While very few details have yet been released, this promises to be a "fully reimagined" installment that is "fit for both the old and new generation of King's Quest players." Promising a "charming new adventure with an awe-inspiring art style, engaging puzzles, and a wondrous interactive narrative brimming with humor", the new story will see King Graham share his "life's adventures with his curious granddaughter, Gwendolyn. It is through these tales that Gwendolyn discovers the true greatness of her grandfather."

We'll be keeping a close eye on developments of this game, and hopefully it enjoys a better fate than the previously-announced (then quietly cancelled) reboot from Telltale Games. If all goes according to plan, King's Quest is due to arrive sometime in 2015.



Fans of Kan Gao's poignant 2011 adventure To the Moon will need to wait a while longer for a full-fledged sequel, but a bridge episode called A Bird Story is now scheduled for release this November.

A Bird Story is set in the same universe as its predecessor, where technology allows scientists to enter the mind of a dying patient in order to fulfill their lifelong wish before they die. Aiming to provide around an hour's worth of gameplay, the new game recounts the tale of "a boy who found an injured bird", taking place "between a mix of memories and dreams, telling a simple and surreal tale without dialogues." Although a self-contained episode in the sense that it has its own beginning and ending, this installment sets the stage for the sequel proper, as "the boy [will] grow up to be the elderly patient in episode 2."

As seen (and heard) in the game's first trailer, A Bird Story uses the same top-down pixel art style as before, with an original soundtrack once again composed by Gao (with "possible contributions from others"). If you like what you hear of the latter, there are additional preview tracks already available.

Currently in development for PC, Mac, and Linux, A Bird Story is due for release on November 5th.



The word "lullaby" usually conjures up a peaceful, serene image of a child drifting comfortably to sleep, but nothing could be further from the truth in the upcoming horror adventure Albino Lullaby, currently seeking funding through Kickstarter.

Very little has yet been revealed about the plot of Albino Lullaby so as not to spoil any surprises, but the game will be set in a dark, subterranean world "clinging to the precipices of underground cliffs". As players explore in free-roaming, first-person perspective, the "highly interactive environment twists and contorts around you in real time as you explore and puzzle your way through its equally twisted narrative."

You won't be alone while investigating these surreal lands "filled with strategy and danger", as you'll also need to contend with enemies along the way. Indie developer Ape Law claims that there is no traditional combat involved, but there will be some "suspenseful stealth segments that can erupt into tense chase scenes." Even if you are seen, you will still have "many options at [your] disposal to avoid and waylay enemies." As you progress, you will gain tools that help you to deal with enemies more effectively, even to the point of avoiding confrontations entirely.

Created using the Unreal Engine 4 and designed from the ground up to support the Oculus Rift, Albino Lullaby is conceived as a three-part series, each episode having its own resolution yet leaving questions still unanswered. The first episode, Witness the Demented, is currently in production for PC and aims to provide around six hours of gameplay. In order to complete it by the end of this year, Ape Law has launched a Kickstarter campaign to raise $25,000 by September 20th. A minimum $10 pledge will earn backers a lengthy playable demo at close of funding, plus a download of the full episode and the official soundtrack this winter.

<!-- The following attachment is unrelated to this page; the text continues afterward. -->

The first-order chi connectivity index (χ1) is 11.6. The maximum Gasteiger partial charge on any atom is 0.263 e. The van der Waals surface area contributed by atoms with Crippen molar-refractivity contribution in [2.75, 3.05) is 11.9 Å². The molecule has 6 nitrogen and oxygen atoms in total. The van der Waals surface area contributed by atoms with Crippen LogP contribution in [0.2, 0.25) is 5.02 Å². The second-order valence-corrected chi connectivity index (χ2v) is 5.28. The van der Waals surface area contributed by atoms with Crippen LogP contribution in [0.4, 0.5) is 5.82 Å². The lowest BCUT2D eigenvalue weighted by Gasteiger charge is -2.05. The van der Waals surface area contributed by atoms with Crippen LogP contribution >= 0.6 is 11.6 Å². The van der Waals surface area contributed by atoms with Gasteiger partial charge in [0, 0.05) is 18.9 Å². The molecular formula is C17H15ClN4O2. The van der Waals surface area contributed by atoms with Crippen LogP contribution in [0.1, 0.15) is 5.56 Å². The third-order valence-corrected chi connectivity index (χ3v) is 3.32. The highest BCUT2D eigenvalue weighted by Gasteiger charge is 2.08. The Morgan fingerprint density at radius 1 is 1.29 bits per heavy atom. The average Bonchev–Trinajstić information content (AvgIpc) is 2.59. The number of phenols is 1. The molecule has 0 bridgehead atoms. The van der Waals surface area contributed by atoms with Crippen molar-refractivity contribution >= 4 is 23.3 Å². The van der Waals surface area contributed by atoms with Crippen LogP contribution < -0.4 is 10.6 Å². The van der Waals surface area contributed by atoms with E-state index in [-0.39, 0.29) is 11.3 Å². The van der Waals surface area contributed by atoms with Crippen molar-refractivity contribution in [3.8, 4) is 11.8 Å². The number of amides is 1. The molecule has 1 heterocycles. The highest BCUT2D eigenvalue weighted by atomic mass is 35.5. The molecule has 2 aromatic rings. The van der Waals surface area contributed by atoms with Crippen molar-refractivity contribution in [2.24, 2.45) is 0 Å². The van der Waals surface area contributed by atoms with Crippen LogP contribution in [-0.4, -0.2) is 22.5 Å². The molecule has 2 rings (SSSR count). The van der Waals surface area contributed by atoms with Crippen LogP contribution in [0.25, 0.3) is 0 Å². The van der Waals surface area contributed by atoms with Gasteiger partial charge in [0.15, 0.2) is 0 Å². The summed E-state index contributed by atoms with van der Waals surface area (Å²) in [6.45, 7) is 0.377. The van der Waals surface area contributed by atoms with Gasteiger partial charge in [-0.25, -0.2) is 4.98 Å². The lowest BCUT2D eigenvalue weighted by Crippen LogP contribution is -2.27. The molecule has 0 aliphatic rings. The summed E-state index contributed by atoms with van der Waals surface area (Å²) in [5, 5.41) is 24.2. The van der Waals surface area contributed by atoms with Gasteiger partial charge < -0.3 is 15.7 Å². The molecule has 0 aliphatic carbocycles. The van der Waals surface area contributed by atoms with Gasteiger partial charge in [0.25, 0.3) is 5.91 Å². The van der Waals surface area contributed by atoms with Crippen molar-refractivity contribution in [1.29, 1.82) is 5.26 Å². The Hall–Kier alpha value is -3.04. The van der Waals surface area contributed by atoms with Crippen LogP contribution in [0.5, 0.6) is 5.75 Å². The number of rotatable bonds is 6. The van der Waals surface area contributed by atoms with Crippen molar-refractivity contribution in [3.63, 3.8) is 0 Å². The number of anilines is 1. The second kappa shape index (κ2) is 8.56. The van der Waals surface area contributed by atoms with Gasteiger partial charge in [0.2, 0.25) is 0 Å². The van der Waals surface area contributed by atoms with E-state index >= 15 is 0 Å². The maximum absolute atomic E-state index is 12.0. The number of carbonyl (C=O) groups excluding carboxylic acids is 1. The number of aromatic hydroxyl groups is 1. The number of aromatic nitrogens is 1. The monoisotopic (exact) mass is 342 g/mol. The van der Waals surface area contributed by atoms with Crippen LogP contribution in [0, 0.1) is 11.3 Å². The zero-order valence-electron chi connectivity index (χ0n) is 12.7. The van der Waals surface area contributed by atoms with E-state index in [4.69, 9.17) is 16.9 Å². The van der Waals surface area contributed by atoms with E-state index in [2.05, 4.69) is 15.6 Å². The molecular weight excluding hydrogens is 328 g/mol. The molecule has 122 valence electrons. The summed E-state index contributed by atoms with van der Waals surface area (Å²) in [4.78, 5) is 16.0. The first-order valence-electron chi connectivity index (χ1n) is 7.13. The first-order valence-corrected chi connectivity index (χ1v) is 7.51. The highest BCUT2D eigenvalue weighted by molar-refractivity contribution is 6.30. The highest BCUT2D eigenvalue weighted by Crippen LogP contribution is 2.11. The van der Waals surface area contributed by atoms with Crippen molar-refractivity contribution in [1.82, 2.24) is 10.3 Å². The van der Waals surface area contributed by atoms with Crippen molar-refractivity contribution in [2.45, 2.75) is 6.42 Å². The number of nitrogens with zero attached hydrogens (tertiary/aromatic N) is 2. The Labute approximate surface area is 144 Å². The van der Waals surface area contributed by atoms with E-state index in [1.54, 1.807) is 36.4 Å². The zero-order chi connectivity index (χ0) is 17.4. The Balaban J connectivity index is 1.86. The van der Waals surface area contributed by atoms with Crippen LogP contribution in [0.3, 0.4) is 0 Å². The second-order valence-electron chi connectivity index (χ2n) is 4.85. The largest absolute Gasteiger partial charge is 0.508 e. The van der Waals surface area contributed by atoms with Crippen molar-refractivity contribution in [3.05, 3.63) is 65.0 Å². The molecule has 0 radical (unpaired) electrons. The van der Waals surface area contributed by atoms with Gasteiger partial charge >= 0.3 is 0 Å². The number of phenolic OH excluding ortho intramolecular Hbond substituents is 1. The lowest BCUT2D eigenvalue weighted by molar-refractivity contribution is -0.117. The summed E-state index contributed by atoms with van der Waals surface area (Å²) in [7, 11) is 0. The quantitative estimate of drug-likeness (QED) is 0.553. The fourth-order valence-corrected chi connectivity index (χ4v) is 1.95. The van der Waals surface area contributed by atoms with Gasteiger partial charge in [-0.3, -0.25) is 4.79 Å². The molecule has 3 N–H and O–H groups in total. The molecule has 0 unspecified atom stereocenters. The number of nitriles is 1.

To learn more about Albino Lullaby and contribute to the campaign, visit the game's Kickstarter page and official website.



The concept of a youngster's coming of age into adulthood is important for many societies, and is often associated with a rite of passage. In tribal cultures, the rite might be associated with bravery and overcoming adversity, thus proving their maturity to the tribal elders or members of the warrior class. This style of ritual is the subject of A Rite from the Stars, an upcoming point-and-click adventure that's currently seeking funding on Kickstarter.

The game follows the story of Kirm, a mute boy from the Makoa tribe, as he embarks on a quest to prove himself in trials on the island of Kaykala. There are three paths that Kirm must master: Wisdom, where he must find his way through a trap-laden temple; Courage, in which Kirm and his "power animal," a meerkat, must work together to reach "The Beast's Cave;" and Spirit, where Kirm will learn to enter the spirit world in order to reach the highest point on Kaykala, the "Volcano's Crater." Upon completion of the three paths, there will be a fourth and final challenge for Kirm to overcome before he is judged a full member of the Makoa tribe.

Developed by Spanish indie Risin' Goat, A Rite from the Stars will be played from a mouse-driven, third-person perspective and features whimsical 3D graphics that might initially seem suited for a comic adventure. Despite a few lighthearted moments, though, the publicly-available alpha demo reveals that outright comedy is kept to a minimum. Tasks that players are faced with will differ depending on which path they have embarked upon, and the demo provides examples of gameplay for each path. Courage seems to be "light action"-oriented, whereas the Wisdom path involves solving environmental puzzles (think repairing ancient machinery to open stone doors), and Spirit requires interacting with the unusual supernatural beings found along the way in order to overcome obstacles in the physical world.

In order to bring A Rite from the Stars to reality, Risin' Goat is seeking a total of $40,000 on Kickstarter, with a deadline of September 5th. Early bird copies of the game can be had for $10 and $12, and once these are gone gamers can still get a download of the game for $15. In an interesting twist on the increasingly-popular "get yourself in the game" perks, Risin' Goat is giving all backers at tiers $10 and above a star located somewhere in the game that features a personal quote of the backer's choosing, in addition to featuring the name of their choice in the credits.

A Rite from the Stars is slated for release in February 2015 for a multitude of platforms, including PC, Mac, Linux, Wii U, and Ouya. Interested gamers can get more information at the project's Kickstarter page and at Risin' Goat's official website.